suspected COVID-19 patients are testing positive. Similarly, amongst health care workers the prevalence of infection is reaching similar levels. Even large scale surveys of several cities, such as Delhi, Mumbai, Pune, are reporting that 20-40% of people tested (using rapid antibody test) have had SARS-CoV-2. In such a scenario, are there cleverer ways of using pooled testing successfully?
In Tapestry Pooling, we use not just the positive or negative result of each test, but also the estimate of the total viral load of each pool that the RT-PCR provides. Again, using the analogy to the coin puzzle, the weighing machine does not just tell you which pool of coins is heavier or lighter than expected it gives you the actual weight of the pool. Similarly, the RT-PCR machine reports not just whether the sample or pool tested was positive or negative, it gives an estimate for the viral load in that test. This is additional information the computer scientists can use to reconstruct which individual is positive or negative with more accuracy. It allows us to obtain accurate results with a small number of tests for scenarios where simple pooling would not work, such as when the prevalence rate rises beyond 5%.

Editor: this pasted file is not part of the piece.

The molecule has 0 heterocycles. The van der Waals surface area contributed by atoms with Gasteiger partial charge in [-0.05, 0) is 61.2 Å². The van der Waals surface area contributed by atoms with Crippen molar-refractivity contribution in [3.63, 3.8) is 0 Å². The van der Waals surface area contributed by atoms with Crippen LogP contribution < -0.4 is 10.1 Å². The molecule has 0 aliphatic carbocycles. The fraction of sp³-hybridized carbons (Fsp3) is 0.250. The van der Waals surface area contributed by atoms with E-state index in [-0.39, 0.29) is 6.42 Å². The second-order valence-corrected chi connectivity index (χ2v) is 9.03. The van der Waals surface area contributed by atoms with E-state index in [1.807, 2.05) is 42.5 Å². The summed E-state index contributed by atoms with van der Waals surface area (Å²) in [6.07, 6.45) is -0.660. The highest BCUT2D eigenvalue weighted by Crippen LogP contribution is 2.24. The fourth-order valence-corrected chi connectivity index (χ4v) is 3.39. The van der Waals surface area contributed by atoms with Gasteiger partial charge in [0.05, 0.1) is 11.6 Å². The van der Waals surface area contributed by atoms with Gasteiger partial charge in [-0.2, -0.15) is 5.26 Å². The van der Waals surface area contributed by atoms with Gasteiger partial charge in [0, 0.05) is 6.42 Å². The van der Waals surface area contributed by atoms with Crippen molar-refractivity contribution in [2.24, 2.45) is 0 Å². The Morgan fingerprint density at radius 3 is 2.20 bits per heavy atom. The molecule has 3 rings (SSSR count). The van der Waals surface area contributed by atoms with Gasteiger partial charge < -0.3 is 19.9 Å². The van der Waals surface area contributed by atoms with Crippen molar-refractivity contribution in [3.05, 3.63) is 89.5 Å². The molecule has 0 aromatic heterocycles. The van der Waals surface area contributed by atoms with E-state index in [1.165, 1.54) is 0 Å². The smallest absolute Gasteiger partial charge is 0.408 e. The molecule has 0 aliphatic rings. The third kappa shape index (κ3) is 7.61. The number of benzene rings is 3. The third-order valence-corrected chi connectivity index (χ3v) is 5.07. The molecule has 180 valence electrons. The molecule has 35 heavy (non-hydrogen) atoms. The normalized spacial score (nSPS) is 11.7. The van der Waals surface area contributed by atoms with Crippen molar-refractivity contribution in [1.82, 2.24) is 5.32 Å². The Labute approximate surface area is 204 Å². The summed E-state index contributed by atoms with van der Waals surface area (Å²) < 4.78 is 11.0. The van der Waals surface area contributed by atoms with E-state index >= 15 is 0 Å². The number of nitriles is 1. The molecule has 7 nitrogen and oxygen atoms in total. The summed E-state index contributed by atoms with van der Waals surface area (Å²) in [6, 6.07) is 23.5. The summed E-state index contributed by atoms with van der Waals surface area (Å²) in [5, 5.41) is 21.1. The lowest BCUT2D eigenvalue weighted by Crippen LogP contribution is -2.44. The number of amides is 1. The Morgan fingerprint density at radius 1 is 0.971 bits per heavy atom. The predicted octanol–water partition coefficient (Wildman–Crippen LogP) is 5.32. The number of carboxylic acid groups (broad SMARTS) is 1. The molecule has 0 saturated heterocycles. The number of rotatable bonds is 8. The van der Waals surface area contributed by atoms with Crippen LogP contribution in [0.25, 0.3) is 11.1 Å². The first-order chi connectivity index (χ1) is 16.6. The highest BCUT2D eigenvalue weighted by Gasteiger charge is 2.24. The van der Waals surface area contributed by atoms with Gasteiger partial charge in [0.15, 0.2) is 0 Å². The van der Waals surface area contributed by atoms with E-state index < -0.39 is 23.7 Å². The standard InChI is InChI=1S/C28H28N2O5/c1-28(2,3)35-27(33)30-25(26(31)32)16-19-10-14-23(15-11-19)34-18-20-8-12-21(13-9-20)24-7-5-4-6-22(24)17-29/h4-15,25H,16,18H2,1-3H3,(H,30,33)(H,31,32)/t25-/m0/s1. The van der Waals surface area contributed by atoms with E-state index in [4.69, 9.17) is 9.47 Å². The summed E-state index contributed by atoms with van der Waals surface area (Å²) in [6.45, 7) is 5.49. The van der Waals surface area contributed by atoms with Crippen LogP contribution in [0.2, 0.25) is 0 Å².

More details about how Tapestry pooling works and some of the tests used to validate it can be found in the preprints https://arxiv.org/abs/2005.07895 and https://www.medrxiv.org/content/10.1101/2020.04.23.20077727v2.
Glossary of terms:
RT-qPCR assay: This is a method to detect the presence of a specific sequence of RNA or DNA in a sample. For the SARS-CoV-2 virus we look for a sequence in its RNA that we know is not present in other viruses
Viral load: The number of copies of the virus per millilitre
Contact tracing: Finding the contacts of a person who has tested positive, and testing them for the virus.
Prevalence: The number of infected people divided by population size.
We thank C. S. Anirudh and Uma Ramakrishnan for their inputs on the essay